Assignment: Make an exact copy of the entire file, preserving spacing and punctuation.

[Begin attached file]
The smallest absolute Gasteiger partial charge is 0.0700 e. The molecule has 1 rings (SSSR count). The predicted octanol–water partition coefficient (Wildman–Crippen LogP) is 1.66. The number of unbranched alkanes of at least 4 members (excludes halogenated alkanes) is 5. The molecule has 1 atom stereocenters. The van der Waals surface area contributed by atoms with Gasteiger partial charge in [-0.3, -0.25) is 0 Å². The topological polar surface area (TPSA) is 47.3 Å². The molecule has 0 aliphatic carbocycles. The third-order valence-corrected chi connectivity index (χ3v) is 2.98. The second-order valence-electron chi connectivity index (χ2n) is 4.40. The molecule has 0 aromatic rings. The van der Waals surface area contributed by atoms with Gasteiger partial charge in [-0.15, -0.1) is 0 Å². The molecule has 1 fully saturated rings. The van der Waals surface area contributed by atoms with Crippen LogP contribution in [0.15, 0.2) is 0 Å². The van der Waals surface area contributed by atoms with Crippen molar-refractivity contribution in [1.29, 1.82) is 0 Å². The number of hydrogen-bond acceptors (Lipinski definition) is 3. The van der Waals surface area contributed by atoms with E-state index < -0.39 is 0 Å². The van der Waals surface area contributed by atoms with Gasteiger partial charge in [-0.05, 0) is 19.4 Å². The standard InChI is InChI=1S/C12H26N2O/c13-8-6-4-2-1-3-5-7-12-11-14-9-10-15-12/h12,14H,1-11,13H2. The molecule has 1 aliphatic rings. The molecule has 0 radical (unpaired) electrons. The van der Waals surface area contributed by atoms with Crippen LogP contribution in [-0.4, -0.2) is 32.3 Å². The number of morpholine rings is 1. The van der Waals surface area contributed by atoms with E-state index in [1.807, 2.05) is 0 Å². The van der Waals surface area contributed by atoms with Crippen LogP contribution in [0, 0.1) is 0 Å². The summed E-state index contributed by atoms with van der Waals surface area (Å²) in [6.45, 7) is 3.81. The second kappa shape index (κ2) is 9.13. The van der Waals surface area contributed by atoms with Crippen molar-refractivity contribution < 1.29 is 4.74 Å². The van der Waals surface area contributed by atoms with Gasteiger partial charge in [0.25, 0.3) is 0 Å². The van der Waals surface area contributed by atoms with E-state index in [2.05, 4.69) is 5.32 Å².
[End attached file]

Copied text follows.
The smallest absolute Gasteiger partial charge is 0.0700 e. The molecule has 1 rings (SSSR count). The predicted octanol–water partition coefficient (Wildman–Crippen LogP) is 1.66. The number of unbranched alkanes of at least 4 members (excludes halogenated alkanes) is 5. The molecule has 1 atom stereocenters. The van der Waals surface area contributed by atoms with Gasteiger partial charge in [-0.3, -0.25) is 0 Å². The topological polar surface area (TPSA) is 47.3 Å². The molecule has 0 aliphatic carbocycles. The third-order valence-corrected chi connectivity index (χ3v) is 2.98. The second-order valence-electron chi connectivity index (χ2n) is 4.40. The molecule has 0 aromatic rings. The van der Waals surface area contributed by atoms with Gasteiger partial charge in [-0.15, -0.1) is 0 Å². The molecule has 1 fully saturated rings. The van der Waals surface area contributed by atoms with Crippen LogP contribution in [0.15, 0.2) is 0 Å². The van der Waals surface area contributed by atoms with Crippen molar-refractivity contribution in [1.29, 1.82) is 0 Å². The number of hydrogen-bond acceptors (Lipinski definition) is 3. The van der Waals surface area contributed by atoms with E-state index < -0.39 is 0 Å². The van der Waals surface area contributed by atoms with Gasteiger partial charge in [-0.05, 0) is 19.4 Å². The standard InChI is InChI=1S/C12H26N2O/c13-8-6-4-2-1-3-5-7-12-11-14-9-10-15-12/h12,14H,1-11,13H2. The molecule has 1 aliphatic rings. The molecule has 0 radical (unpaired) electrons. The van der Waals surface area contributed by atoms with Crippen LogP contribution in [-0.4, -0.2) is 32.3 Å². The number of morpholine rings is 1. The van der Waals surface area contributed by atoms with E-state index in [1.807, 2.05) is 0 Å². The van der Waals surface area contributed by atoms with Crippen LogP contribution in [0, 0.1) is 0 Å². The summed E-state index contributed by atoms with van der Waals surface area (Å²) in [6.45, 7) is 3.81. The second kappa shape index (κ2) is 9.13. The van der Waals surface area contributed by atoms with Crippen molar-refractivity contribution < 1.29 is 4.74 Å². The van der Waals surface area contributed by atoms with Gasteiger partial charge in [0.25, 0.3) is 0 Å². The van der Waals surface area contributed by atoms with E-state index in [2.05, 4.69) is 5.32 Å².